GARDINER, Mont. -- As the Yellowstone River raged amid record-high levels Monday, one visitor could only watch as a nearby housing center along the swollen river's banks succumbed to the powerful flood.
Video shot by Parker Manning shows the entire house falling into the river -- mostly still in one piece -- then being carried away downstream. The building stayed together as it floated for several miles before finally breaking apart.
"It was unbelievable," Manning told FOX Weather. "We had watched it for about 2.5 hours and there was a span of about 10 minutes where you could see the dirt really sluffing off underneath the house and everything was washing away."
As more and more of the riverbank eroded, Manning said the house began to lean at first.
"And once it started to fall, it was just amazing to see the entire house float down the river," he said. "It was hard to really imagine that it was taking place."
Park officials said the building was a housing unit for park staff members. Park staff lost everything they had inside but no one was injured.
Heavy rains and snowmelt combined for historic flood
Snowpack melt and rain sent a surge of water throughout the mountain ranges near Yellowstone National Park over the weekend, causing several rivers running near the park to reach historic flood stage levels on Monday, including the Yellowstone River.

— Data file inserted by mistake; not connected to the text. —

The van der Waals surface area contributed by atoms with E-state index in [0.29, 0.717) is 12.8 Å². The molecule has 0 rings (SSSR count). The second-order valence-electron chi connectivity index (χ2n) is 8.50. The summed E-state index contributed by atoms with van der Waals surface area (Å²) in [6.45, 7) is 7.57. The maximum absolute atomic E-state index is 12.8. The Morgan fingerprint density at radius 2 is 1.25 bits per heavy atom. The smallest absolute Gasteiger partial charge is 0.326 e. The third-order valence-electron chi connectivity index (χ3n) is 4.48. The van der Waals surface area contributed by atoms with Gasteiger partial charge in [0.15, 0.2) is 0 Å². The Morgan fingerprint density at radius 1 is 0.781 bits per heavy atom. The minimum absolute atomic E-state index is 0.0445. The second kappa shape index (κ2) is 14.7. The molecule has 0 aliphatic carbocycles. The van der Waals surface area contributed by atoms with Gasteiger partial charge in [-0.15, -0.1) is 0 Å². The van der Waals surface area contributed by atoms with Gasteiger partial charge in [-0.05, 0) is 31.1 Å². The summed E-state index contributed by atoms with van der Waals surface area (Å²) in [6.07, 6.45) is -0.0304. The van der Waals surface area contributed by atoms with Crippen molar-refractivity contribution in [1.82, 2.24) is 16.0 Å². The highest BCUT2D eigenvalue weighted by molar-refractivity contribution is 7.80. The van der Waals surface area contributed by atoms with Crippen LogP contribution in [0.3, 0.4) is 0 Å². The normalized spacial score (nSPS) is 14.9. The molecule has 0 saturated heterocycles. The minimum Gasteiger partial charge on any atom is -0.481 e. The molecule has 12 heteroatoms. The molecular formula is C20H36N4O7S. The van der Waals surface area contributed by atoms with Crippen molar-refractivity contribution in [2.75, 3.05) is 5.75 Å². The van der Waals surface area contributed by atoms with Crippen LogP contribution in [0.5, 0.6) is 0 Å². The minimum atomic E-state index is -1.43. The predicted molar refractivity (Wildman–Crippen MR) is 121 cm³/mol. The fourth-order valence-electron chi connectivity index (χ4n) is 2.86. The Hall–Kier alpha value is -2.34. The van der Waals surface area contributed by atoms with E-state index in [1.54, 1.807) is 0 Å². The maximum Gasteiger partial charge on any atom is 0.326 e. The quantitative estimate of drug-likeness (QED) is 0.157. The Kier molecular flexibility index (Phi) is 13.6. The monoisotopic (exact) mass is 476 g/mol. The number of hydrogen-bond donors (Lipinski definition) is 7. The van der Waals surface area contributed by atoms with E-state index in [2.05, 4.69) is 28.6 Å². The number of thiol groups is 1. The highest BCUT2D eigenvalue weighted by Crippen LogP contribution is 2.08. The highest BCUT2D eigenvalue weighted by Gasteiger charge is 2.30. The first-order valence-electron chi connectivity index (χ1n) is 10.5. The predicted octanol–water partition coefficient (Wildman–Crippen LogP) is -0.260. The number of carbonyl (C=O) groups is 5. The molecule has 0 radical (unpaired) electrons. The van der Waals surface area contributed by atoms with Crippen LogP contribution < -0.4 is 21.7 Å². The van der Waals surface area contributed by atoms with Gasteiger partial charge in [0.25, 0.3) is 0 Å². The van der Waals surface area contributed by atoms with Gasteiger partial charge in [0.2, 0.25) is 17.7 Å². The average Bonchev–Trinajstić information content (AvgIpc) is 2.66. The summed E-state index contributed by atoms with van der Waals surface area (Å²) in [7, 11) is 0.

The National Weather Service in Billings, Montana, said the combination of 0.8 to more than 5 inches of rain and 2 to 5 inches of snowmelt from June 10 to June 13 created unprecedented flooding across the Absarokas and Beartooths ranges.
Manning and his family had spent the weekend at Yellowstone and were due to head home Monday before floodwaters washed out many of the roads and bridges needed to leave.
"It was a bit crazy," Manning said. "We had a great time in the park on Saturday and Sunday. Come Monday morning, we were supposed to leave the (house) rental, but they closed all the roads, and it was very hectic from that point on."
Northern part of Yellowstone Park may close for season
Once the floodwaters began to recede, their family was allowed to use an emergency route out of town, and they were on their way to Bozeman Tuesday afternoon.
But the memory of the fallen home will stick with them.
"Very surreal, very sad," he said. "To see that house in one piece floating down the river, it was just insane."
High waters are not expected to fully recede until next week and there are hundreds of bridges that will need evaluation, officials said.
It's likely the northern part of the park between Gardiner and Cove City will be closed for the rest of the season, according to park officials, dealing another blow to nearby tourism companies. The park is usually home to 15,000-20,000 visitors a day, and there were nearly 10,000 at the park during the time of flooding.
The park had been closed for two months during the pandemic, but had never closed for flooding before, officials said.
Montana Gov. Greg Gianforte declared a statewide Tuesday disaster due to severe flooding in Carbon, Park and Stillwater counties.